National Association of Home Builders 15th and M Streets, N.W., Washington, D.C.

20005 (202) 822-0401 Fax No:(202) 822-0374 Kent W. Colton, Ph.D. Executive Vice President & Chief Executive Officer October 23, 1991 Mr. John Wodatch Office on the Americans with Disabilities Act Civil Rights Division U.S. Department of Justice Washington, DC 20530 Dear Mr. Wodatch: On behalf of the 153,000 members of the National Association of Home Builders, I would like to commend your office on the regulations issued recently implementing the Americans with Disabilities Act. As we stated in our April 23, 1991, comment letter on the proposed regulations, we support the ADA objective of making public accommodations and commercial facilities accessible to, and usable by, persons with disabilities. While we believe the final regulations meet this objective without imposing undue burdens on owners of such structures, we would like to call to your attention an issue that the Department apparently overlooked in the final regulations. Our review of the regulations indicates that accessibility requirements for model homes are not clear. We are therefore requesting that the Department clarify that model homes are not covered under the ADA. We believe that such clarification is necessary in order to assure that compliance with ADA will proceed in an orderly manner in the building industry. Typically, when a builder develops a subdivision, the first few homes to be completed are set aside as "models." These homes are fully furnished to give the potential buyer an opportunity to compare different designs. The models may have a small area furnished with a desk and a phone for sales purposes. As stated in our comment letter on the proposed rules, a model

home is not a "commercial facility" or a "public accommodation" under the ADA. A model home is a building designed or intended for occupancy as a residence. As such, under Section 301(2) of ADA, Civil Rights Division Coordination and Review Section P.O. Box 03118 202-PL-00121 Washington, D.C. 20036-6118 (STAMP) OCT 30 1991 Mr. John Wodatch October 23, 1991 Page 2 it is expressly excluded from the definition of "commercial facility." Furthermore, a model home does not qualify as a "public accommodation" since it is neither a "sales and rental establishment" or a "place of lodging." The question arises as to whether a model home is transformed into a "public accommodation" merely because it is open to the public for a limited time for sales purposes. We do not believe that it is. A model home is, by definition, a residential structure, temporarily used for sales purposes. To require accessibility to these homes would force builders to change the essential character of the home. For example, widening doorways or changing room dimensions might be necessary. It would be deceptive to the potential purchaser to require accessibility since the actual home for sale might not incorporate accessibility features. In addition, it would pose an undue hardship on a builder to make a model home meet accessibility requirements since once the model is no longer required, the home would have to be changed back to it original design at the time of sale. This is not a reasonable approach to accommodating persons with disabilities. The Department has recognized that a private home used exclusively as a residence is not covered by ADA because it is neither a "commercial facility" nor a "place of public accommodation." 56 Fed. Reg. 35559 (July 26, 1991). However, Section 36.207 of the regulations requires that where a private home is not used exclusively as a residence, but operates as a place of public accommodation in all or part of the home, that portion used exclusively in the operation of a place of public accommodation is covered by ADA. Section 36.207 also states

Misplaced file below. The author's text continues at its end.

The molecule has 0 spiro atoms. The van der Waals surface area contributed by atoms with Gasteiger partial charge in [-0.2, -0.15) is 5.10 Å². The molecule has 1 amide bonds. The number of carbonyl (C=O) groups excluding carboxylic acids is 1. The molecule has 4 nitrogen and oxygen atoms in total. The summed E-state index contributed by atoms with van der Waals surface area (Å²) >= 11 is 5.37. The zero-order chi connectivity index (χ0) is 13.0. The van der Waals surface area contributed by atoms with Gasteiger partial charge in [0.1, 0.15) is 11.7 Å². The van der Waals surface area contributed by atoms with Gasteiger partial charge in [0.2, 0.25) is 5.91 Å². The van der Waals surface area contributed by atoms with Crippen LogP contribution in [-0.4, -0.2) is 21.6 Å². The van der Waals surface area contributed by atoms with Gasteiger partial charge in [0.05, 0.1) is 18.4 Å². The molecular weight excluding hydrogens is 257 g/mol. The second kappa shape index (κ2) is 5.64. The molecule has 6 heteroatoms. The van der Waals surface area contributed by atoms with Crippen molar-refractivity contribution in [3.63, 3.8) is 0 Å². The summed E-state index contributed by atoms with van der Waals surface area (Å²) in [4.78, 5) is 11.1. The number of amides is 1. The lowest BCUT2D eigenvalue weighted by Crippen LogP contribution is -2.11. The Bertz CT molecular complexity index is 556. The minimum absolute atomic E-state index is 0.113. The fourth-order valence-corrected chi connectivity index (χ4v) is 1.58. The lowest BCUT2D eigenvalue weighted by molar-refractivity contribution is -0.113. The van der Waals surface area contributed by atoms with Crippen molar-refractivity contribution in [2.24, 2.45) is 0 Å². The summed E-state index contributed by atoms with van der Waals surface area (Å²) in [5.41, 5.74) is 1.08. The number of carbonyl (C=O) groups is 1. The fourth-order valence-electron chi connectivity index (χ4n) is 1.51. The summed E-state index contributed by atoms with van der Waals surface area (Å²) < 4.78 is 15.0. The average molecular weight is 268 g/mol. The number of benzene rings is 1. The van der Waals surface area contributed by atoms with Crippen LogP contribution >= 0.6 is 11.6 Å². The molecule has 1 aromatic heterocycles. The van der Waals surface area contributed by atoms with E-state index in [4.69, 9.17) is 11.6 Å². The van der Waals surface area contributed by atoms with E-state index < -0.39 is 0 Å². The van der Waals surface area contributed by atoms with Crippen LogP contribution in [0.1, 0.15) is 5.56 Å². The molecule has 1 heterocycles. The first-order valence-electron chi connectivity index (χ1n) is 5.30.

that the portion of a private residence used both for the place of public accommodation and for residential purposes is covered by ADA. This section contemplates a long-term use of a portion of the residence as a public accommodation. A model home does not meet the criteria set forth in Section 36.207. It is in fact a residence and no portion of the home is used exclusively as a place of public accommodation. Furthermore, since a model home is only temporarily used for sales purposes, there is no point in time at which any portion of the home is used both as a private residence and as a place of public accommodation. Therefore, no accessibility should be required in the home itself. In our view, only a sales office that is separate from the actual residence, such as a sales trailer, should be required to be accessible. This type of structure is exclusively used for sales purposes and therefore qualifies as a "public accommodation". Such an interpretation will not only insure that public has access to sales facilities, but will also insure that residential Mr. John Wodatch October 23, 1991 Page 3 structures are maintained as such. We believe this interpretation is consistent with the ADA as well as the Department's regulations. Because of the building industry's need for immediate guidance, we would appreciate it if your office would issue an interpretative opinion clarifying this issue. We would be pleased to provide you with additional information should you so desire. Thank you for your immediate attention. Sincerely

Kent W. Colton Executive Vice President and Chief Executive Officer